Going public

Homer Dobson and John coulter spoke out at Monday’s Tracy City Council meeting, both expressing their love of Tracy, while conveying their concern about what is happening at City Hall.

Residents pull no punches when sharing their thoughts about negativity surrounding city

By Per Peterson

The public comment period at Tracy City Council meetings gives residents three minutes to talk. On Monday, Homer Dobson got 13.

Dobson, a beloved Tracy resident since 1948, used all of those 13 minutes to share his thoughts and concerns about his hometown and the direction it’s been going. Although his eyesight may be failing, Dobson is not blind to how the controversy and vitriol that has been a constant at City Hall this summer has bruised the city’s image.

Dobson started his speech by sharing a story about a time he sat down in a local establishment with two men who were talking about Tracy. One remark in particular during that discussion stuck with him.

“The one said, ‘I am glad I’m not living in Tracy,’” Dobson said. “That hurt. The other individual responded, ‘I agree.’ I thought a lot about that. Were they happy they didn’t have to go to the Tracy Post Office? Were they happy they didn’t have to go to the Tracy barber shop? Were they happy they didn’t have to go to the health provider? Were they happy they didn’t have to go to any of the Tracy churches? Were they happy they didn’t have to send their kids to Tracy High School, or the grade school, or Kid’s World? What did they mean? It came to me they were probably happy they didn’t live in Tracy because of what they were hearing.”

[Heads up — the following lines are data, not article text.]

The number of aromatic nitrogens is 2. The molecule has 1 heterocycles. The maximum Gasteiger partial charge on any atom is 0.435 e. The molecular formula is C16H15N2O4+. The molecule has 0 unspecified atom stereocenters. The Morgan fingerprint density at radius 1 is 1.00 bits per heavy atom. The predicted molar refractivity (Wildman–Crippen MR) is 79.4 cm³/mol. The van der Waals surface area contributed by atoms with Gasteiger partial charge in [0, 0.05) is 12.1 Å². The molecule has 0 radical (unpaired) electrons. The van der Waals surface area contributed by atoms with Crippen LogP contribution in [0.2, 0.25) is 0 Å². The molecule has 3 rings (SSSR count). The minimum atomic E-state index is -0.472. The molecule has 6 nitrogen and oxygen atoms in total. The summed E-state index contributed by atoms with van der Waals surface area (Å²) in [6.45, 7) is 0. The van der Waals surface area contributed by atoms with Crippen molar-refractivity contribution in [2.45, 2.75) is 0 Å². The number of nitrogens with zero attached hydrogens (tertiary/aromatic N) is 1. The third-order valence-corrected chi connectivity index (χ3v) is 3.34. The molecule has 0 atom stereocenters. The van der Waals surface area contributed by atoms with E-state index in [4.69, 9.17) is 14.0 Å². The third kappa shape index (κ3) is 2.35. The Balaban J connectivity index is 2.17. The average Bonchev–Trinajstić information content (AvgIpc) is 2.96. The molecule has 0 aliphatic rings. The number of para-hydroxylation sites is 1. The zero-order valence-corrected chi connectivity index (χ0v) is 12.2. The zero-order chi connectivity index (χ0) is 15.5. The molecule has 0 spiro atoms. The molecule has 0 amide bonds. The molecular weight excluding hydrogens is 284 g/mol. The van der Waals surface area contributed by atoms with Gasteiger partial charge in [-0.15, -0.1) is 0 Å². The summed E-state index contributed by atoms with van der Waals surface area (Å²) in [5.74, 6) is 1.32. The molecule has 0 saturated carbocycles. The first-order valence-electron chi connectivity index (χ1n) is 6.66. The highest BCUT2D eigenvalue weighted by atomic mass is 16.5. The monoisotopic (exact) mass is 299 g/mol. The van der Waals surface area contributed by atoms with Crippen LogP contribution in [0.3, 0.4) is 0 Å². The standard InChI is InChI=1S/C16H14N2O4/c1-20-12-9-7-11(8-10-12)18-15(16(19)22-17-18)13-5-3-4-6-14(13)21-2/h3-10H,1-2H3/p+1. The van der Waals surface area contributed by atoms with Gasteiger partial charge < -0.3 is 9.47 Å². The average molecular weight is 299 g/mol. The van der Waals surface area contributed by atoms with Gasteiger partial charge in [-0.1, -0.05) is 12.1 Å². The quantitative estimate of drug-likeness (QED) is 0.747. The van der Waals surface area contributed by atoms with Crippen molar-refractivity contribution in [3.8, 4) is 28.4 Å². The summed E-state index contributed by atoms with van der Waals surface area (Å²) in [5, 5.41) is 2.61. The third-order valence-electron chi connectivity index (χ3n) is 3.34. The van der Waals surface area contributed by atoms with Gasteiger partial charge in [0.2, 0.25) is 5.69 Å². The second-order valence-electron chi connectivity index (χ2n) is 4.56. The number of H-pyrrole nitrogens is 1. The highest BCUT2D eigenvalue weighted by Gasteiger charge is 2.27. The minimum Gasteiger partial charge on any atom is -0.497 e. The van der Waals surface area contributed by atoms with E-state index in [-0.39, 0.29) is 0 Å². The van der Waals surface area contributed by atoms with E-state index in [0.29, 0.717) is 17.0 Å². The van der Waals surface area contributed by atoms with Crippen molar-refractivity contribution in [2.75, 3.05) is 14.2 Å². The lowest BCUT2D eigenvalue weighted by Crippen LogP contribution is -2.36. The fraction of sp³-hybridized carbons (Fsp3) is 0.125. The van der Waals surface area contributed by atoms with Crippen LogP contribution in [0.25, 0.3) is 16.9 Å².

Monday’s meeting turned out to be an unavoidable culmination of a summer full of strife and controversy at City Hall. Over the past couple of months, the EDA has lost two members — one, Jeff Salmon, who was kicked off the board, the other, Mark Seager, who resigned. Personal conflicts have been at the eye of the storm that will continue to cast a shadow over the town this week.

Dobson’s typical audience is in a church, and on Monday, he preached to the council and implored them to work hard to restore Tracy’s reputation after a summer of fingerpointing, name calling and overall dissension. As a means to drive home his point, Dobson chose to at times direct his impassioned talk, not just to the council as a whole, but to its members as individuals, some who have lived in Tracy all their lives. He joked with some of the council members, and shared his appreciation with all they do for the city and the sacrifices they have made.

“We need to do some bridge-building,” he said.

Dobson also recalled a story about a businessman who came to town who was told, as he put it, to “be sure and watch your back,” Dobson said. “Now what kind of a welcome is that? Why would someone we want here … someone who would be an asset to our community, be warned to watch their back?”

Dobson said today, more than ever, sarcasm rules over kind words in town, and criticism has taken the place of praise.

See this week’s Headlight Herald for more on this article.